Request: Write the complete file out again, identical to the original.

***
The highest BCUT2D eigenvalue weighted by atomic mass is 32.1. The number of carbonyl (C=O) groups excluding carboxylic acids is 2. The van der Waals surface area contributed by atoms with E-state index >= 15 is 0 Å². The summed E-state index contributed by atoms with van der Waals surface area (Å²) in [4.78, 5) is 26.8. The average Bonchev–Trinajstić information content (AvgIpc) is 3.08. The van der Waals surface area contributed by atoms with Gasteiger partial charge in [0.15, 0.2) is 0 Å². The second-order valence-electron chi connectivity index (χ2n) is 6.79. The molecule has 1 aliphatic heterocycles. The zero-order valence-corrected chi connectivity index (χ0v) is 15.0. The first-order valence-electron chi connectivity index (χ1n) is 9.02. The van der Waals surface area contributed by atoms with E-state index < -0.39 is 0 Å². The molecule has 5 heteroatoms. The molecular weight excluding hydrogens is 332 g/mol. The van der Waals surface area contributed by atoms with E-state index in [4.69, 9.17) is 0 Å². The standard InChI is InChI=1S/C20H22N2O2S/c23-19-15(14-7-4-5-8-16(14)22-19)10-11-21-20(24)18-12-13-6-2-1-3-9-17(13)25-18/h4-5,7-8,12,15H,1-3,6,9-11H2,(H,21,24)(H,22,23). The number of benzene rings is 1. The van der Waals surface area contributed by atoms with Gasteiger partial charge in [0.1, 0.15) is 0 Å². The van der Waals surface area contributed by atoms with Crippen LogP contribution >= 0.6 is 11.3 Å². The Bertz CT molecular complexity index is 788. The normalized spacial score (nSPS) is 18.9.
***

The highest BCUT2D eigenvalue weighted by atomic mass is 32.1. The number of carbonyl (C=O) groups excluding carboxylic acids is 2. The van der Waals surface area contributed by atoms with E-state index >= 15 is 0 Å². The summed E-state index contributed by atoms with van der Waals surface area (Å²) in [4.78, 5) is 26.8. The average Bonchev–Trinajstić information content (AvgIpc) is 3.08. The van der Waals surface area contributed by atoms with Gasteiger partial charge in [0.15, 0.2) is 0 Å². The second-order valence-electron chi connectivity index (χ2n) is 6.79. The molecule has 1 aliphatic heterocycles. The zero-order valence-corrected chi connectivity index (χ0v) is 15.0. The first-order valence-electron chi connectivity index (χ1n) is 9.02. The van der Waals surface area contributed by atoms with E-state index < -0.39 is 0 Å². The molecule has 5 heteroatoms. The molecular weight excluding hydrogens is 332 g/mol. The van der Waals surface area contributed by atoms with E-state index in [4.69, 9.17) is 0 Å². The standard InChI is InChI=1S/C20H22N2O2S/c23-19-15(14-7-4-5-8-16(14)22-19)10-11-21-20(24)18-12-13-6-2-1-3-9-17(13)25-18/h4-5,7-8,12,15H,1-3,6,9-11H2,(H,21,24)(H,22,23). The number of benzene rings is 1. The van der Waals surface area contributed by atoms with Gasteiger partial charge in [0.1, 0.15) is 0 Å². The van der Waals surface area contributed by atoms with Crippen LogP contribution >= 0.6 is 11.3 Å². The Bertz CT molecular complexity index is 788. The normalized spacial score (nSPS) is 18.9.